git pull upstream main && git push origin main

This command should be run before any branches are created or any work is done, to keep your branches in sync.

A Note about Atom and Git Cola and why the author uses both

The Atom editor has integration with git and GitHub. In fact, you can use Atom without the need for Git Cola at all. That said, the visualizations that Git Cola provides are clearer from the author's view. The editor features in Atom far outweigh those that are specifically designed as markdown editors (again, the author's opinion). If you so choose, you can eliminate the need for Git Cola and simply use Atom if you like. You can always eliminate Atom and use a different markdown editor.

I use Git Cola for setting up the remotes (as we have already seen), branching, and committing changes. Atom is used as a text editor and markdown preview only. Pushes and pulls are done from the command line.

Branching with Git Cola

You always want to create a branch by using the "main" as the template. Make sure that "main" is selected in the "Branches" listing on the right-hand side of Git Cola, then click "Branch" top menu item and "Create." Type a name for your new branch.


When naming branches, consider using descriptive names. These will help add clarity when you push them upstream. For instance, the author uses an "rl_" prefix when creating a new document, and then appends the a descriptive short name for what the document is. For edits, the author uses "edit_" as the prefix followed by a short name about what the edit is for.

As an example, below you can see the "Branches" listing, which shows "rl_git_workflow":

git-cola Branches

As you create and save your changes in Atom, you will see the "Unstaged Changes" listing in the git view change:

Atom Unstaged

These changes also show up in Git Cola under the "Status" in the left-hand window:

git-cola Unstaged

Staging the Files with Git Cola

Once our document is done and we are ready to create the pull request, the first thing we need to do is to write a commit statement. In most cases typing it all up before committing the files is easier, because as soon as you stage your files, the changes will disappear from view.

You want your commit statement to be as clear as possible. The Commit summary should say what you are committing. For example: "Document to Present a git Workflow." The extended description should give bullet points of the highlights of the document, for instance:

  • git workflow using Git Cola and Atom
  • Includes corresponding images

Once you've written the commit but before you hit the "Commit" button, you need to stage all of your unstaged files. To do this, select all of the files, then right-click and click on "Stage Selected." Now click the "Commit" button.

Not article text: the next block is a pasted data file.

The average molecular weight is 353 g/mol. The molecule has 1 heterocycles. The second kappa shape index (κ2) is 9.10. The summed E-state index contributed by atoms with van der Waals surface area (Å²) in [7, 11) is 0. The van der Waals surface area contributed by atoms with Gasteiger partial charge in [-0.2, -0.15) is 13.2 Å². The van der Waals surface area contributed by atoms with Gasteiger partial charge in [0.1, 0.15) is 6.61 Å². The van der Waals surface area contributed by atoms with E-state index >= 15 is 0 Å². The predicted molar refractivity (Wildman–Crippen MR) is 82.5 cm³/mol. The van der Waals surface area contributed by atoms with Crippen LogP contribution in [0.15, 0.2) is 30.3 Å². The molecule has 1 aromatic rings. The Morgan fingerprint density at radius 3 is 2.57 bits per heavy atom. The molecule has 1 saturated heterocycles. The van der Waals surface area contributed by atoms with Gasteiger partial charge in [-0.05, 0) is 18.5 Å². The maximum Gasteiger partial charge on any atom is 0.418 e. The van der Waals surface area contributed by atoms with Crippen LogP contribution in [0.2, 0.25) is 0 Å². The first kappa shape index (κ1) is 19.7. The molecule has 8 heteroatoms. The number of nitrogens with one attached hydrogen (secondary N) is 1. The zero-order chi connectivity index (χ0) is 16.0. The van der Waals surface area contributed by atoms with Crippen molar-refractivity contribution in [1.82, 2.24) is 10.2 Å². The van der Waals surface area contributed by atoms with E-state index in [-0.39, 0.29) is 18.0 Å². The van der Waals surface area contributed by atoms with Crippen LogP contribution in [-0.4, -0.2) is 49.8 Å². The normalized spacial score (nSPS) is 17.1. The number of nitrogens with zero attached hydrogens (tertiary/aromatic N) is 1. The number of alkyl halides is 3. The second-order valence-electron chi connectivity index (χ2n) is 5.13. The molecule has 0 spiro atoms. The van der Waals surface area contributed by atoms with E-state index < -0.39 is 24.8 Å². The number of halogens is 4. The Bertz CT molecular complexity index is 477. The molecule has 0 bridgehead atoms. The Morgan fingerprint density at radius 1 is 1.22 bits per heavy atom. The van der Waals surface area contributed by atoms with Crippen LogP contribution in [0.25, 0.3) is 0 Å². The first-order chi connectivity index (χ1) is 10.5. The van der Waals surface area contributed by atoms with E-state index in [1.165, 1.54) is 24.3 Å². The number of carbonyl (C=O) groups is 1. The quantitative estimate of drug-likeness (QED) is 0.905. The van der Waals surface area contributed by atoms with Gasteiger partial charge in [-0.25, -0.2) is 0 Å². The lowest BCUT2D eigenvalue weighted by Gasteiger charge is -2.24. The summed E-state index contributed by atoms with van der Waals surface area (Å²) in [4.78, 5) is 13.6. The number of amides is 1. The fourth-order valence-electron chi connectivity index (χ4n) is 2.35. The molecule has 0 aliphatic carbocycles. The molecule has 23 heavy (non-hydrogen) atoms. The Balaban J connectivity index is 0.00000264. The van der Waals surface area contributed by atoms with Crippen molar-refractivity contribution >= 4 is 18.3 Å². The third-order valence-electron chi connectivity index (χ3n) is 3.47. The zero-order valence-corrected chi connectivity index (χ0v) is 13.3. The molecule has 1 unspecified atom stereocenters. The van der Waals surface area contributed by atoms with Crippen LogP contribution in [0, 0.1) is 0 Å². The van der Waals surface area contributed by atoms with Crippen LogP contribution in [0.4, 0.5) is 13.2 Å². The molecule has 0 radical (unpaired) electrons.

Before you get out of Git Cola, in the "Branches" section on the right, right-click "main" and click "Checkout." We want to be checked out to main before we push our files.

Pushing To Your Fork

Now that all of the document creation work is done, you need to push your branch to your fork. If you followed along as we created the remotes before, then you have created your fork as the "origin."

We need to get into the documentation directory in the terminal window. In other words, into the clone of the Rocky Documentation repository. From a terminal window type:

cd documentation

You should see your home directory and your cursor inside documentation:


Now we need to push our changes:

git push origin rl_git_workflow

This says we are pushing to our fork, the branch that we just created and put a document into.

When we enter this command, we get back a message from git that says you can create a Pull Request. It will look something like this:

Enumerating objects: 16, done.
Counting objects: 100% (16/16), done.
Delta compression using up to 6 threads
Compressing objects: 100% (12/12), done.
Writing objects: 100% (12/12), 122.01 KiB | 2.22 MiB/s, done.
Total 12 (delta 4), reused 0 (delta 0)
remote: Resolving deltas: 100% (4/4), completed with 4 local objects.
remote: Create a pull request for 'rl_git_workflow' on GitHub by visiting:
 * [new branch]      rl_git_workflow -> rl_git_workflow

Adding to the Document

If you suddenly realize that you have more to add to your document, and don't want to do the PR as yet, that's no problem.

Go back to Git Cola, right-click on your branch (in this case "rl_git_workflow") and click "Checkout" then go back to Atom, open your document again and make whatever additions you need to add. Any changes you make to the file or files, will again have to be staged, and a new commit will need to be written.

You will need to right-click the "main" branch when done and click "Checkout" again, and you will need to push your changes to your fork again. The difference is that since the URL for doing the pull request (PR) has already been sent, you will not get this again. You need to use the original link that was sent before.

Waiting For Your PR to be Merged

An editor has to give your document a once over. They need to be certain that everything you have done and written matches the guidelines, and maybe make some edits.


Everyone who uses git has a slightly different workflow. This is the author's. If you have a favorite workflow, please post it!

Dernière mise à jour: January 4, 2022